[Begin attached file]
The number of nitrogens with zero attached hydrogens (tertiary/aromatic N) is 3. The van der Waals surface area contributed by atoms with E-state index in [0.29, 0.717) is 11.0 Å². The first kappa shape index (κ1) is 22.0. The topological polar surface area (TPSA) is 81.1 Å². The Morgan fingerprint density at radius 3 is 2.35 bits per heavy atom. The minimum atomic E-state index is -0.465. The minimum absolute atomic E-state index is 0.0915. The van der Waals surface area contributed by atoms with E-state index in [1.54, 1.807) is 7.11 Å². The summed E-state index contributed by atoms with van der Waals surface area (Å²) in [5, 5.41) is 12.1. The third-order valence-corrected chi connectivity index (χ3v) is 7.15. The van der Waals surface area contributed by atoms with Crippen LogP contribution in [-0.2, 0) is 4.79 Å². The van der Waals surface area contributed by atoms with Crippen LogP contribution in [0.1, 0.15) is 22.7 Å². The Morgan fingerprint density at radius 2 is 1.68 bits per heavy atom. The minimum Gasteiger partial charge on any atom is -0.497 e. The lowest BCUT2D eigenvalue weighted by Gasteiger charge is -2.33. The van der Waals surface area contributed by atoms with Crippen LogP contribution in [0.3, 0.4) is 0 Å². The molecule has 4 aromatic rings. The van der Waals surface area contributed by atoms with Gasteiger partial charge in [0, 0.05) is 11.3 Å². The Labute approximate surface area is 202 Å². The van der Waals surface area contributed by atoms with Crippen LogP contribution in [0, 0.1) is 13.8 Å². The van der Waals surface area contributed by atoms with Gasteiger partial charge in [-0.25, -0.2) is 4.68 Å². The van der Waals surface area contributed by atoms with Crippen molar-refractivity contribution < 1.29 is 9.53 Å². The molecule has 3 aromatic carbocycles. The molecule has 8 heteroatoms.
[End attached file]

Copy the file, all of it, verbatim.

The number of nitrogens with zero attached hydrogens (tertiary/aromatic N) is 3. The van der Waals surface area contributed by atoms with E-state index in [0.29, 0.717) is 11.0 Å². The first kappa shape index (κ1) is 22.0. The topological polar surface area (TPSA) is 81.1 Å². The Morgan fingerprint density at radius 3 is 2.35 bits per heavy atom. The minimum atomic E-state index is -0.465. The minimum absolute atomic E-state index is 0.0915. The van der Waals surface area contributed by atoms with E-state index in [1.54, 1.807) is 7.11 Å². The summed E-state index contributed by atoms with van der Waals surface area (Å²) in [5, 5.41) is 12.1. The third-order valence-corrected chi connectivity index (χ3v) is 7.15. The van der Waals surface area contributed by atoms with Crippen LogP contribution in [-0.2, 0) is 4.79 Å². The van der Waals surface area contributed by atoms with Crippen LogP contribution in [0.1, 0.15) is 22.7 Å². The Morgan fingerprint density at radius 2 is 1.68 bits per heavy atom. The minimum Gasteiger partial charge on any atom is -0.497 e. The lowest BCUT2D eigenvalue weighted by Gasteiger charge is -2.33. The van der Waals surface area contributed by atoms with Crippen LogP contribution in [0.3, 0.4) is 0 Å². The molecule has 4 aromatic rings. The van der Waals surface area contributed by atoms with Gasteiger partial charge in [0, 0.05) is 11.3 Å². The Labute approximate surface area is 202 Å². The van der Waals surface area contributed by atoms with Crippen LogP contribution in [0, 0.1) is 13.8 Å². The van der Waals surface area contributed by atoms with Gasteiger partial charge in [-0.25, -0.2) is 4.68 Å². The van der Waals surface area contributed by atoms with Crippen molar-refractivity contribution < 1.29 is 9.53 Å². The molecule has 3 aromatic carbocycles. The molecule has 8 heteroatoms.